Saturday, October 06, 2007
Petitions in Missouri
Petitions in Missouri
I just got back from the Missouri Library Association annual meeting. The Legislative Committee sponsored a program on TABOR (Taxpayer Bill of Rights) initiatives in Missouri. I've written about TABOR before. My personal feeling is that TABOR, as a legislative issue, is likely dead. While the Missouri House passed TABOR in the 2007 session, there doesn't seem to be any interest in taking it up in the Senate. As long as the Senate doesn't take up TABOR, that avenue is dead. The real potential problem is with citizen petitions to create TABOR as a constitutional amendment. Here's the problem.
The initiative petition process in Missouri (and maybe everyplace) is broken. Petitions are being collected, not by engaged citizens, but by people who are paid to collect signatures. These collectors may come from other states and may not be fully informed on the topic. Since they are paid by the signature, the petitioners will say anything to collect one more name. I've been told stories about petitioners harassing signers. In fact, our library had to have a petitioner arrested at one of our branches for her aggressive collection of signatures in violation of library policy.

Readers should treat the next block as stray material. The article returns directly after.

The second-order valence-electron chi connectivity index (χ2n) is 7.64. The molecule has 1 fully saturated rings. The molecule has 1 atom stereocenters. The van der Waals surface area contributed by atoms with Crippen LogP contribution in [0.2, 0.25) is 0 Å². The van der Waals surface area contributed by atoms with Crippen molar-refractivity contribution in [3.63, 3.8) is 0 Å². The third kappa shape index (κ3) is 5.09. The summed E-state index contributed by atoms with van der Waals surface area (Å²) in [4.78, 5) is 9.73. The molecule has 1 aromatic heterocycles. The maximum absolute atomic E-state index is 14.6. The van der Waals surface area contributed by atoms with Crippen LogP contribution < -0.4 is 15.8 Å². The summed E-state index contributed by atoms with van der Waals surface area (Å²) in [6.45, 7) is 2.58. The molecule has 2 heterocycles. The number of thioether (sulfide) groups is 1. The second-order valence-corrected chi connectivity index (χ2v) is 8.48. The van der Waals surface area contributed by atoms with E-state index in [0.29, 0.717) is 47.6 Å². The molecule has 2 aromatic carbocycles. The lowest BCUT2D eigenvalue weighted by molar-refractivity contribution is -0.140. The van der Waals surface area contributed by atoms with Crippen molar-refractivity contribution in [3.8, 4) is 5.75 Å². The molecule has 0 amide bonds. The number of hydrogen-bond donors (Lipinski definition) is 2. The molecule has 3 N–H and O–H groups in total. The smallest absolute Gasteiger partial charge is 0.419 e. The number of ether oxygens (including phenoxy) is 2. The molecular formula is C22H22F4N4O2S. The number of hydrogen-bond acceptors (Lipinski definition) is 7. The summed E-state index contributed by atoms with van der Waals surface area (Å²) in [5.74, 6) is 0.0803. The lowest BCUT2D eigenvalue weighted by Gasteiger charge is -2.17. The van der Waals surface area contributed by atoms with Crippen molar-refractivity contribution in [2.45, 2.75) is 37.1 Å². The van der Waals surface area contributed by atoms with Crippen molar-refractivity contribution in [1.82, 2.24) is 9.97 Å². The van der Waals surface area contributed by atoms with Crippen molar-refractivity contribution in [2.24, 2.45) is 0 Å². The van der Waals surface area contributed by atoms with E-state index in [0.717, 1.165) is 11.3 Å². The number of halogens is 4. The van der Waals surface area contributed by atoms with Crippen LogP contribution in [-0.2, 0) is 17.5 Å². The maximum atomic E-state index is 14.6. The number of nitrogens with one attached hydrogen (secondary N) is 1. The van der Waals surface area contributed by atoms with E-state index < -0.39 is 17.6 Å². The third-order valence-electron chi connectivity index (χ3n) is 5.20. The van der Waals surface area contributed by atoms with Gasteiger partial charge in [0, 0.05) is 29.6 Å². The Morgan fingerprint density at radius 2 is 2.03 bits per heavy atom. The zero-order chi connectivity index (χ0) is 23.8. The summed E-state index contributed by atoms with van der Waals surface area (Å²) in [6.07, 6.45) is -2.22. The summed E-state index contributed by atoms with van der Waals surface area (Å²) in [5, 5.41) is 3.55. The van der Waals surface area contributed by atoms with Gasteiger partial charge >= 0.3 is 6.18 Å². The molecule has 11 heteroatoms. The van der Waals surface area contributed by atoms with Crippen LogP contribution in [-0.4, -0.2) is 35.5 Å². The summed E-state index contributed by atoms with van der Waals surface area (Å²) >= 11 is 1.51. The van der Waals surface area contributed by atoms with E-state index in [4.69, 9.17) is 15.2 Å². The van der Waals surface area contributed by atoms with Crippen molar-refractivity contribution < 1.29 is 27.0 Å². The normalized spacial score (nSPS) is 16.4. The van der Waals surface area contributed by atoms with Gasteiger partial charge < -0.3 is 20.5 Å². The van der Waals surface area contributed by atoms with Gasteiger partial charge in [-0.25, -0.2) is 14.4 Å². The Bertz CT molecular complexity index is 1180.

My favorite story is a situation that occurred in Columbia, Missouri. Several people were being paid by the signature to gain signatures for two separate issues. The petitioners would ask people to sign the front of the clipboard to put a popular issue on the ballot. Then, the petitioner would flip the clipboard and ask for a second signature to "verify" the other signature. The problem? The "verification" signature was actually for the other petition and was for a less well accepted issue. People are being mislead about what they are signing. Mostly because the people who are collecting the signatures are doing so for money, not due to a dedication to the issue.
When people tried to put TABOR on the ballot in Missouri, petition signature collectors frequently told people that TABOR would allow people to vote on tax increases. One problem. The Missouri Constitution, through the Hancock Amendment (I and II) already assure that people are to vote on tax increases. Whether the collectors don't understand Missouri's constitution, or whether they are just saying something popular to gain more signatures is irrelevant. The point is that the process has been corrupted.
Something has to be done to put the initiative petition back in the hands of the people.